There are two studies in which PN was reported with the sequential preplaced suture renorrhaphy technique. This technique was initially described by Rizkala et al., who applied it in 14 patients with a mean tumour dimension of 2.2 cm; in this study, the mean bleeding amount was 192.5 ml and the mean operation time was 160 min. Clavien-Dindo grade 3–4 complications were not reported in any of the patients, and surgical border positivity was not determined in the patients. When compared to the preoperative results, an 8.1% decrease in eGFR ratio was detected in the early postoperative period in this study, while long-term results were not mentioned [22]. In our study, the decrease in postoperative eGFR levels was measured as 7.5% on day 1 and 4.1% at 12 months after the operation; these results were in line with the previous study.
The second study was carried out by Lu et al., and zero ischaemia was employed in 13 out of 14 patients. Here, the mean bleeding amount was 60 (30–200) ml, and the average operation duration was 75 min. No major complications occurred in any of the patients, and neither local recurrence nor metastasis was observed [23]. Although postoperative kidney functions were stated to be normal in this study, no data on value interval and long-term kidney functions were reported.
In our study, the mean tumour dimension was 2.72 cm, the mean bleeding amount was 244 ml, and the mean operation time was 126 min. No Clavien-Dindo grade 3–4 complications occurred in any of the patients, and surgical border positivity was not determined. These results are in line with the 2 previous studies described above. Although the changes in postoperative creatinine and eGFR values were clinically insignificant, the differences between pre- and postoperative values were statistically significant (p = 0.033, p = 0.045, respectively). This result revealed that renal function could be significantly affected even with nephron-protecting surgery without causing ischaemia. Therefore, we suggest that use of zero-ischaemia MIPN is very important for the preservation of long-term kidney functions in suitable patients.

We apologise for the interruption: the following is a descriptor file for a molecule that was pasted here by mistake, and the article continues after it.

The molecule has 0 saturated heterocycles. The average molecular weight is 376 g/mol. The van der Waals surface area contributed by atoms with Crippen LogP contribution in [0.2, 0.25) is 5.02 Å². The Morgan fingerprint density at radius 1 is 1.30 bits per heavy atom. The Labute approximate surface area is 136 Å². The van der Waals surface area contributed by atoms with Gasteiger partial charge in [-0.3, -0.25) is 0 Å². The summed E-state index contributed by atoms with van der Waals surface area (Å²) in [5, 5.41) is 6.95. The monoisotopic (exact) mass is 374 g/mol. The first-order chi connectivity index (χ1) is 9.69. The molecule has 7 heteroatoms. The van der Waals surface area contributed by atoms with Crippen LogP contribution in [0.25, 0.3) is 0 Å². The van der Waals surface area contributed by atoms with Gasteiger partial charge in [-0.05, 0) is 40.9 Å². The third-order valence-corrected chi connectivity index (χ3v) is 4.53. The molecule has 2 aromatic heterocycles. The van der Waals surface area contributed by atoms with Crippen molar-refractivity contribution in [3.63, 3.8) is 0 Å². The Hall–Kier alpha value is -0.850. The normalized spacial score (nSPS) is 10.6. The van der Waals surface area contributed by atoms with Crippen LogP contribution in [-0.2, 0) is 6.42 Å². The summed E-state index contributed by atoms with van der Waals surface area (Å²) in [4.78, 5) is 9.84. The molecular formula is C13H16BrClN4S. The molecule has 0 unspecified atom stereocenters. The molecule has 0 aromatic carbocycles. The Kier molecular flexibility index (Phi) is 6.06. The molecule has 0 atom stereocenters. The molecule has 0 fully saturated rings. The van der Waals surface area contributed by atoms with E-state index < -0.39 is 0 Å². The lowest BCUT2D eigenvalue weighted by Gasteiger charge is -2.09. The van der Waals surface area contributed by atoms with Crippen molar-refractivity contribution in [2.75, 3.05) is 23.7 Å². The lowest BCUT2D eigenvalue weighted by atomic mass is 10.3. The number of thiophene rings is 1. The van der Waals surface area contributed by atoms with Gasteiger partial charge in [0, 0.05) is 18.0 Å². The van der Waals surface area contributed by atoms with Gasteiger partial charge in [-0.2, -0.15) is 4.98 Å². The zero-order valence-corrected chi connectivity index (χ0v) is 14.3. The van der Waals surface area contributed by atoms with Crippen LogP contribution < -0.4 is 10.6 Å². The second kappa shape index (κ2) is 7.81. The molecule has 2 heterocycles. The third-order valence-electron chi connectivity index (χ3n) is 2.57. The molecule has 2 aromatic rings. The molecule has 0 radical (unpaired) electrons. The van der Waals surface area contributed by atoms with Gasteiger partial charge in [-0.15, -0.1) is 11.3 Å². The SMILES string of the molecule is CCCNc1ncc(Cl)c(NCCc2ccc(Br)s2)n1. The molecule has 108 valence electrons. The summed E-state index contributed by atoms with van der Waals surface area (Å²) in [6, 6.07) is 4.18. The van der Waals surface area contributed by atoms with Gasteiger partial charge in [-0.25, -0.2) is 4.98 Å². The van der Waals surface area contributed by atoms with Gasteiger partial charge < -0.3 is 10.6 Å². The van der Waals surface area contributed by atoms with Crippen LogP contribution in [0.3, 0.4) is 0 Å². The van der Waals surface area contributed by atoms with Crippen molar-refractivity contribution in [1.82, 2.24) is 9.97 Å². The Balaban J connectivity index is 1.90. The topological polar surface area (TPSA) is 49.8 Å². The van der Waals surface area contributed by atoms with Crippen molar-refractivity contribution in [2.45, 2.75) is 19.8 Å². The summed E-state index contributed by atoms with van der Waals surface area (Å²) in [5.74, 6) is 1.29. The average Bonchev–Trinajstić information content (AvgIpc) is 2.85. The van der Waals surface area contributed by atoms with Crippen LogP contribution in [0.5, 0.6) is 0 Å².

Our study showed that the modified sequential preplaced suture renorrhaphy technique is a successful method for preserving long-term kidney functions. It is useful and applicable in patients suited for PN. Moreover, it has a low complication rate and good oncological results.
Our study had several limitations. We only considered tumours under 4 cm and the R.E.N.A.L. scores were low. Moreover, we focused on an exophytic tumour type with no relationship with the collecting system and that was not close to the renal hilus. Although the technique used is rather successful in preserving long-term kidney functions, we do not believe that it is applicable in kidney tumours of all types and dimensions. We believe that undesired results, such as complications and surgical border positivity, may be seen in patients with large tumour dimensions and high R.E.N.A.L. scores.
We did not perform perioperative ultrasonography during surgery or frozen section biopsy from the base of the tumour, as suggested in the literature, because these procedures could prolong the operation time, increase the amount of bleeding and morbidity and have negative effects on long-term kidney functions. As kidney tumours are generally encapsulated, we suggest that these interventions are not required in a PN procedure performed by preserving capsule integrity and leaving a safe surgical border. A good preoperative radiological evaluation, crossing the needle from the optimal localisation during surgery and rapid suture ligation after the tumour is completely resected are important aspects when this surgical technique is applied, and it is necessary for the team to be experienced in these aspects. As none of our patients had surgical border positivity after the operation, this surgical technique seems to be successful for complete resection of the tumour. We also believe that comparative studies including more patients and a longer follow-up period are needed.


The modified sequential preplaced suture renorrhaphy technique is an effective, reliable method to prevent complications, improve oncological results and preserve renal functions and nephrons in appropriate, selected patients. This method avoids the damage caused by warm ischaemia on the kidney. However, due to its limitations, it can only be applied in certain patients with kidney tumours. As the number of patients in whom the technique is applied increase, we believe that more reliable results may be achieved.

Conflict of interest

The authors declare no conflict of interest.


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Received: 1.01.2017, accepted: 23.03.2017.
Copyright: © 2017 Fundacja Videochirurgii This is an Open Access article distributed under the terms of the Creative Commons Attribution-NonCommercial-ShareAlike 4.0 International (CC BY-NC-SA 4.0) License (http://creativecommons.org/licenses/by-nc-sa/4.0/), allowing third parties to copy and redistribute the material in any medium or format and to remix, transform, and build upon the material, provided the original work is properly cited and states its license.